Last week was quite the week in the cloud computing world. At one point, I thought that maybe I should check and see if, in fact, hell had frozen over. But in tech never say never, I guess. Anyway, as you probably guessed I'm talking about Oracle's (NYSE:ORCL) three new partner announcements, which were alluded to by Oracle CEO Larry Ellison during Oracle's June 20 earnings call and officially announced over a few days this past week. The three partners involved are Microsoft (NASDAQ:MSFT), NetSuite (NYSE:N), and Salesforce.com (NYSE:CRM). Since the announcements have been out for a few days, I suspect you have all seen them and thus are over the initial shock generated by having Microsoft and Salesforce.com's names on any Oracle announcement that includes the word "partnership." So, shock aside, what are the details of the announcements and what do they mean for the respective customer communities?
The announcements are pretty straight forward:
1. Microsoft: Oracle will make it possible to run the Oracle Database, Oracle Java, and Oracle WebLogic server on Microsoft Server Hyper-V and Microsoft Azure, effectively making it possible for Oracle customers to move Oracle workloads to Azure. That's something Amazon Web Services (AWS), Microsoft's main competitor in the cloud platform market, already supports. In addition, Oracle will make Oracle Linux available on Azure.
2. Salesforce.com: Salesforce.com commits to staying on the Oracle Database and standardizing on Oracle Exadata Engineered Systems (presumably replacing the "commodity" hardware that has powered the Salesforce Cloud), Oracle Java Middleware Platform, and Oracle Linux for at least nine years, the term of the contract that both companies signed. Salesforce will also implement the cloud versions of Oracle Fusion HCM and Fusion Financials, replacing Workday HCM and Oracle EBS financials (at least one would assume that Salesforce would be replacing Workday, since the announcement clearly said that Salesforce.com would be implementing Oracle Fusion HCM throughout the company). In return, Oracle will work with Salesforce to integrate Salesforce's CRM Cloud to Oracle Fusion HCM and Financials on the Oracle Public Cloud. Oracle also promised to allow any acquired company that is running Salesforce.com's CRM (something that has apparently been a common occurrence in the past) to continue to run on Salesforce rather than switch to Oracle CRM. I should note, though, that nowhere in the announcements did it say that there would be any joint go to market (GTM) efforts by either company.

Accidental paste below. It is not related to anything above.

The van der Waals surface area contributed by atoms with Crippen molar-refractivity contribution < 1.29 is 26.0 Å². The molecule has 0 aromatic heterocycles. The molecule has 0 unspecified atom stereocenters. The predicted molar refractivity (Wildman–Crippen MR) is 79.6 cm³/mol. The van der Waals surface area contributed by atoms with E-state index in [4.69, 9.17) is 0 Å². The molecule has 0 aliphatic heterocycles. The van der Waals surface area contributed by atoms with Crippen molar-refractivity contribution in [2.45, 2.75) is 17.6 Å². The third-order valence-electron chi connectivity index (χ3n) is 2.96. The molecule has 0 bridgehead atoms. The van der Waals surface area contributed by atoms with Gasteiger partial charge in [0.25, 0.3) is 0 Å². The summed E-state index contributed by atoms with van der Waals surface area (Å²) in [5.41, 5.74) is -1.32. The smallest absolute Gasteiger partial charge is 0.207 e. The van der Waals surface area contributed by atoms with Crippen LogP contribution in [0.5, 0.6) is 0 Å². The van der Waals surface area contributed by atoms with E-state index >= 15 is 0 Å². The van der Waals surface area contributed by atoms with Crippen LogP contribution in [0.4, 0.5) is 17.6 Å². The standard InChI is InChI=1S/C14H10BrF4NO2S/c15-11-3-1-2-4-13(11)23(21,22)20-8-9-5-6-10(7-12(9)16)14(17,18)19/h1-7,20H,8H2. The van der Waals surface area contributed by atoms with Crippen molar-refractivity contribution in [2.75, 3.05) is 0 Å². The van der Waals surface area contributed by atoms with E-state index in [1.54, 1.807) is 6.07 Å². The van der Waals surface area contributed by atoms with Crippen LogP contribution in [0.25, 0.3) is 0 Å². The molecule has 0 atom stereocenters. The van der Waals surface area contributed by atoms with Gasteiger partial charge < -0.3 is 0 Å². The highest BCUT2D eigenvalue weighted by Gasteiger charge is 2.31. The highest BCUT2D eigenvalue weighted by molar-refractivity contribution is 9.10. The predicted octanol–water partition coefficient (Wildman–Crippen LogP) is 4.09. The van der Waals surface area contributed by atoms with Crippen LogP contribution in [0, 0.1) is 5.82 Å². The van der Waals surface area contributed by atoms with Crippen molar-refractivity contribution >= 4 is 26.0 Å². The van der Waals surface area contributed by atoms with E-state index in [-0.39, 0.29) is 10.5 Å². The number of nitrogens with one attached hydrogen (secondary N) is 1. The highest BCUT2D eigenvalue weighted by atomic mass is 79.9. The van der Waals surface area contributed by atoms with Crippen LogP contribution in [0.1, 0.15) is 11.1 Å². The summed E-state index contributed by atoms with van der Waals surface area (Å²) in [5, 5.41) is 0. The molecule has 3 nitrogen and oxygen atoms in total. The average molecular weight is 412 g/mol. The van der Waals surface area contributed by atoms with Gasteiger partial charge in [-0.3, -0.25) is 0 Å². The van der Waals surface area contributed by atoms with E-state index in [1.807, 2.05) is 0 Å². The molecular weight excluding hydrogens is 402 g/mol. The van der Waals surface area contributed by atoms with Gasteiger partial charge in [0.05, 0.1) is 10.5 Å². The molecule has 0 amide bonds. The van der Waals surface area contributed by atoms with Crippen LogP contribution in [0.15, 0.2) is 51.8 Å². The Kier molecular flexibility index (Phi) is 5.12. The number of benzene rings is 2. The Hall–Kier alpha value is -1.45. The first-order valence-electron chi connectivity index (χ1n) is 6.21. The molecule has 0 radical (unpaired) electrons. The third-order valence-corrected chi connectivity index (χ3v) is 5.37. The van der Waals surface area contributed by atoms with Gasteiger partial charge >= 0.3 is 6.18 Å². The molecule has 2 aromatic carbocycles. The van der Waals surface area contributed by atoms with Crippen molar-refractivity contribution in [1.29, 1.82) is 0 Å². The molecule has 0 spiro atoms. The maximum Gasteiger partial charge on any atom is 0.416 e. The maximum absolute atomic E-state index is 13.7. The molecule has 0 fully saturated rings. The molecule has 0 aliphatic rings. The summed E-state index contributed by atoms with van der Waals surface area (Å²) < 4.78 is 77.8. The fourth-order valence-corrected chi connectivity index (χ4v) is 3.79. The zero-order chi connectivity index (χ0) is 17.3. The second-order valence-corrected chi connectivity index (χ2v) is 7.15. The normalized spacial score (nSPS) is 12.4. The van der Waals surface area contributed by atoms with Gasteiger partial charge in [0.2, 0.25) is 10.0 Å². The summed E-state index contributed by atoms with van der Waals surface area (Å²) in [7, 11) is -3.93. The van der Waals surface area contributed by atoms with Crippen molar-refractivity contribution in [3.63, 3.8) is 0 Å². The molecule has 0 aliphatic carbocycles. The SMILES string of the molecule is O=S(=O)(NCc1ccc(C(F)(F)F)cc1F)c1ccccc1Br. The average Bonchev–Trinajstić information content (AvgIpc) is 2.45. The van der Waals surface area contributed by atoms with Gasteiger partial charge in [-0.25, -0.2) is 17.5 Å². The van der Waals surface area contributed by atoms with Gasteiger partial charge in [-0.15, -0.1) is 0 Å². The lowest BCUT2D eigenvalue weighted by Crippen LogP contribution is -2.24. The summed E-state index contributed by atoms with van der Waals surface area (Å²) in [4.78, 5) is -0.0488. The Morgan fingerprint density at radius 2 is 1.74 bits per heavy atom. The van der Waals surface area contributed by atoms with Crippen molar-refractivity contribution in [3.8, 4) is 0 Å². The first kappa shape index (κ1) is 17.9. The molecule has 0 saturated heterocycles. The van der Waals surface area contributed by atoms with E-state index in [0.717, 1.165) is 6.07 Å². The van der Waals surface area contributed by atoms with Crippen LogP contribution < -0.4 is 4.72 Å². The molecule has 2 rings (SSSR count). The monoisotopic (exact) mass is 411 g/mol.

3. Netsuite: Another HCM deal, this time a plan to integrate Oracle HCM Cloud with NEtsuite Cloud-based ERP to aggressively go after Netsuite's mid-market target. This announcement includes an SI partner, Deloitte, with plans to build an implementation practice around the combined offerings and a joint Netsuite-Oracle GTM strategy.
The Netsuite announcement is not really that surprising, especially considering the close relationship between the founder Evan Williams, CEO Zach Nelson, and primary investor and ongoing advisor Larry Ellison. The other two announcements, particularly Salesforce.com, are a bit more surprising considering the recent feud between Ellison and founder/CEO Marc Benioff -- although in a lot of ways it does make sense. The Microsoft partnership is very important to Microsoft if it wants Azure to be truly competitive with AWS, Rackspace (NYSE:RAX), and others.
What Does It Mean for Customers?
Oracle customers gain more flexibility of deployment options from the Microsoft partnership, so even though the Oracle Cloud does provide competing offerings to Azure, it's more important for Oracle to provide this level of flexibility over some slight competitive edge -- customers' benefit. The Salesforce.com partnership also offers Oracle customers many benefits. There is a significant overlap in the Oracle-Salesforce customer base across all of the legacy Oracle Apps Unlimited customers. Pre-integrating Oracle HCM and Financials Cloud makes it much easier for those customers to move to Oracle Cloud apps whenever they are ready, without costly and complex integration standing in the way.